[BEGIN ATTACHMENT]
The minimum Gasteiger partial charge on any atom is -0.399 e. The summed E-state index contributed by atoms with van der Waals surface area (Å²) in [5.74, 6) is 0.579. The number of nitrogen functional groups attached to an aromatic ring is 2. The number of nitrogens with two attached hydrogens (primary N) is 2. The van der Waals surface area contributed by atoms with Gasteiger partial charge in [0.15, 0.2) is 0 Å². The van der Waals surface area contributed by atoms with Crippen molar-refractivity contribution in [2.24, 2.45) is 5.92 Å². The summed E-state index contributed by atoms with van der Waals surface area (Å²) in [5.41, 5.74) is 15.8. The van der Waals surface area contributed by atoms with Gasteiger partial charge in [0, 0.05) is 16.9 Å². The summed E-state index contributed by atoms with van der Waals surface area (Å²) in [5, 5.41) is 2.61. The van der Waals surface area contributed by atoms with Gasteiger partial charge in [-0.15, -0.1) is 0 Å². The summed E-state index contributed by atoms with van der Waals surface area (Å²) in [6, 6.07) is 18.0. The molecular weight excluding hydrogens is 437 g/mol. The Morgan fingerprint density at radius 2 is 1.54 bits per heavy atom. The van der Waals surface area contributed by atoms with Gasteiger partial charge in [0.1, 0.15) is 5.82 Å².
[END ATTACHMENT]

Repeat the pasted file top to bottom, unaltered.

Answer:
The minimum Gasteiger partial charge on any atom is -0.399 e. The summed E-state index contributed by atoms with van der Waals surface area (Å²) in [5.74, 6) is 0.579. The number of nitrogen functional groups attached to an aromatic ring is 2. The number of nitrogens with two attached hydrogens (primary N) is 2. The van der Waals surface area contributed by atoms with Gasteiger partial charge in [0.15, 0.2) is 0 Å². The van der Waals surface area contributed by atoms with Crippen molar-refractivity contribution in [2.24, 2.45) is 5.92 Å². The summed E-state index contributed by atoms with van der Waals surface area (Å²) in [5.41, 5.74) is 15.8. The van der Waals surface area contributed by atoms with Gasteiger partial charge in [0, 0.05) is 16.9 Å². The summed E-state index contributed by atoms with van der Waals surface area (Å²) in [5, 5.41) is 2.61. The van der Waals surface area contributed by atoms with Gasteiger partial charge in [-0.15, -0.1) is 0 Å². The summed E-state index contributed by atoms with van der Waals surface area (Å²) in [6, 6.07) is 18.0. The molecular weight excluding hydrogens is 437 g/mol. The Morgan fingerprint density at radius 2 is 1.54 bits per heavy atom. The van der Waals surface area contributed by atoms with Gasteiger partial charge in [0.1, 0.15) is 5.82 Å².